PMHELC2.6

Demonstrate ongoing training in new advances in medications (including appropriate use, actions and side effects profiles).

PMHELC2.7

Develop skills in working with local mental healthcare providers and non-government organisations to deliver optimal mental healthcare.

PMHELC2.8

Where appropriate or as a special interest, develop skills in the delivery of a range of evidence based treatments (eg. interpersonal therapy, cognitive and behavioural therapy).

PMHELC2.9

Where appropriate, or as a special interest, participate in ongoing continuing professional development in the area of drug and alcohol management (eg. clinical attachments).

PMHELC2.10

Develop skills in enhancing the effectiveness of relapse prevention in mental healthcare.

3. Population health and the context of general practice

PMHELC3.1

Seek out opportunities for further training in the mental healthcare of patients from diverse backgrounds, according to local need.

PMHELC3.2

Regularly participate in quality assurance activities of the effectiveness of local mental health promotion and disease prevention (eg. clinical audit).

4. Professional and ethical role

PMHELC4.1

Mentor and supervise general practice registrars in time management and reconciling competing demands.

PMHELC4.2

Where appropriate, or as a special interest, participate in ongoing peer support to optimise understanding of issues arising from the patient-doctor relationship (eg. Balint groups or supervision).

PMHELC4.3

Participate in peer support activities directed at self care and support for colleagues.

PMHELC4.4

Where appropriate, or as a special interest, seek out opportunities to participate actively as an advocate for the role of general practice in mental healthcare (eg. curriculum development, advisory committees, research).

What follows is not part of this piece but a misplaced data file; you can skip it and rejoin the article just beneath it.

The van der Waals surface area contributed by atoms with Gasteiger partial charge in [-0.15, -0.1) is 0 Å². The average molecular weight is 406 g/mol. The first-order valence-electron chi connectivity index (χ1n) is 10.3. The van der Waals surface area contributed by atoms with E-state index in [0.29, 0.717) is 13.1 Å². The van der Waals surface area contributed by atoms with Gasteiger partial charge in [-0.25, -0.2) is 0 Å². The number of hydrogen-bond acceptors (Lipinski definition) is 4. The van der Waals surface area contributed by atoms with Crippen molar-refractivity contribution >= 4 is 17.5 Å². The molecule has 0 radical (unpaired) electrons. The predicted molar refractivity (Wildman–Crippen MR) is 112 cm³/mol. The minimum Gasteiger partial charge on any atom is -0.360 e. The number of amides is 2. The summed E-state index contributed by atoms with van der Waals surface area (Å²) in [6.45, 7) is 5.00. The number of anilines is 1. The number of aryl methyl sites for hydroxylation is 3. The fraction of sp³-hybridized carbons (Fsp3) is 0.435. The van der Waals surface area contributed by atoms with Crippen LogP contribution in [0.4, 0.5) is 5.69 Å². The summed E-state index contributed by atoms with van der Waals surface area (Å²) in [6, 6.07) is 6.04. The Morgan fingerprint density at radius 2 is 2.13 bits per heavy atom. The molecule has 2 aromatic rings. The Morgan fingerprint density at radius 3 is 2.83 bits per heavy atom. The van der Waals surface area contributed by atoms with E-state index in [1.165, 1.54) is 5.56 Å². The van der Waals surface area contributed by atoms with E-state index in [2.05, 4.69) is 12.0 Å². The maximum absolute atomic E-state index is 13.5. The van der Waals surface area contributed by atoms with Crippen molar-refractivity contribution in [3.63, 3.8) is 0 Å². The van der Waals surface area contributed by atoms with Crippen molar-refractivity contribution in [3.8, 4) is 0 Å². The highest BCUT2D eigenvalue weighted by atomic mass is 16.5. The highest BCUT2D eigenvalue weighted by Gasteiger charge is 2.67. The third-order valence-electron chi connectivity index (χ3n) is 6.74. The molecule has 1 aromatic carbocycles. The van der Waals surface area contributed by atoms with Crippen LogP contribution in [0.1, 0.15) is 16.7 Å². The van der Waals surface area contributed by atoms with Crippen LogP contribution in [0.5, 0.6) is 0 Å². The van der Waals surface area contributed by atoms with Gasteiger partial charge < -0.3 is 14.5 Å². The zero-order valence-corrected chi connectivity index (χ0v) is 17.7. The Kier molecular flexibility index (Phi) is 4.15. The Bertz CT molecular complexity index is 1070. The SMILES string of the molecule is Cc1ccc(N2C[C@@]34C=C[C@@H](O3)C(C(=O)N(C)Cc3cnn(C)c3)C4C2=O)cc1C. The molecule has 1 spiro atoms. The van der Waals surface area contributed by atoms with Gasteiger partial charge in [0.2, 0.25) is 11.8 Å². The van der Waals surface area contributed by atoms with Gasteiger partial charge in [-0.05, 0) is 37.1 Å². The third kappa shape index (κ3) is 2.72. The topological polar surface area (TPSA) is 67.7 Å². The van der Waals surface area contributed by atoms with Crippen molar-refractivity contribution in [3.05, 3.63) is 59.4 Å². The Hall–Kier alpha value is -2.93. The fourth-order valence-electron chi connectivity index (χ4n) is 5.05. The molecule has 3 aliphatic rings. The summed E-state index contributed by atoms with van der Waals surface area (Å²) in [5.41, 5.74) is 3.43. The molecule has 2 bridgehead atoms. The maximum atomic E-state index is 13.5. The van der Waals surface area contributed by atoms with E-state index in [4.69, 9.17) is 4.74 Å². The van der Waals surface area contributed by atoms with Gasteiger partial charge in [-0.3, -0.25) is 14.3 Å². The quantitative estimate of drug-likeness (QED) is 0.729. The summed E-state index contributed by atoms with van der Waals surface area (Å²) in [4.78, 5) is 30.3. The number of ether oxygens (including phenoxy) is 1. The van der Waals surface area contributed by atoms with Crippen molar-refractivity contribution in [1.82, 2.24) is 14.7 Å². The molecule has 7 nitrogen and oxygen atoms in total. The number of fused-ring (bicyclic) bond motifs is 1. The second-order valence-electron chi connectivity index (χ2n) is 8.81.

PMHELC4.5

Regularly participate in interdisciplinary quality assurance and education activities according to local need.

5. Organisational and legal dimensions

PMHELC5.1

Regularly update knowledge of mental health legislation and policies as it applies to local practice context.

PMHELC5.2

Participate in the promotion of improvements to financially viable systems to enable best care for people with mental health problems and disorders.

References

  1. Council of Australian Governments. National Action Plan on Mental Health 2006–2011; 2006. Available at http://www.coag.gov.au/coag_meeting_outcomes/2006-07-14/docs/nap_mental_health.pdf.
  2. Powell Davies G, Harris M, Perkins D, et al. Coordination of care within primary health care and with other sectors: a systematic review. Research Centre for Primary Health Care and Equity, School of Public Health and Community Medicine, UNSW; 2006. Available at www.anu.edu.au/aphcri/Domain/MultidisciplinaryTeams/Final_25_Powell_Davies.pdf.
  3. Department of Health and Ageing. National Mental Health policy; 2009. Available at www.health.gov.au/internet/publications/publishing.nsf/Content/mental-pubs-n-pol08-toc~mental-pubs-n-pol08–3.
  4. American Psychiatric Association. Diagnostic and statistical manual of mental disorders; 2011. Available at www.psych.org.
  5. World Health Organization. International statistical classification of diseases and related health problems (10th revision); 2007. Available at http://apps.who.int/classifications/apps/icd/icd10online.
  6. Mental Health Council of Australia. Not for service: experiences of injustice and despair in mental health care in Australia; 2011. Available at www.hreoc.gov.au/disability_rights/notforservice/index.html.
  7. Australian Bureau of Statistics. 4326.0 – National Survey of Mental Health and Wellbeing: Summary of Results,2007;2008.Available www.abs.gov.au/AUSSTATS/abs@.nsf/DetailsPage/4326.02007?OpenDocument.
  8. Australian Institute of Health and Welfare. Mental health services in Australia 2007–08. Canberra: AIHW; 2010.
  9. Australian Institute of Health and Welfare. The burden of disease and injury in Australia 2003; 2007. Available at www.aihw.gov.au/publication-detail/?id=6442467990.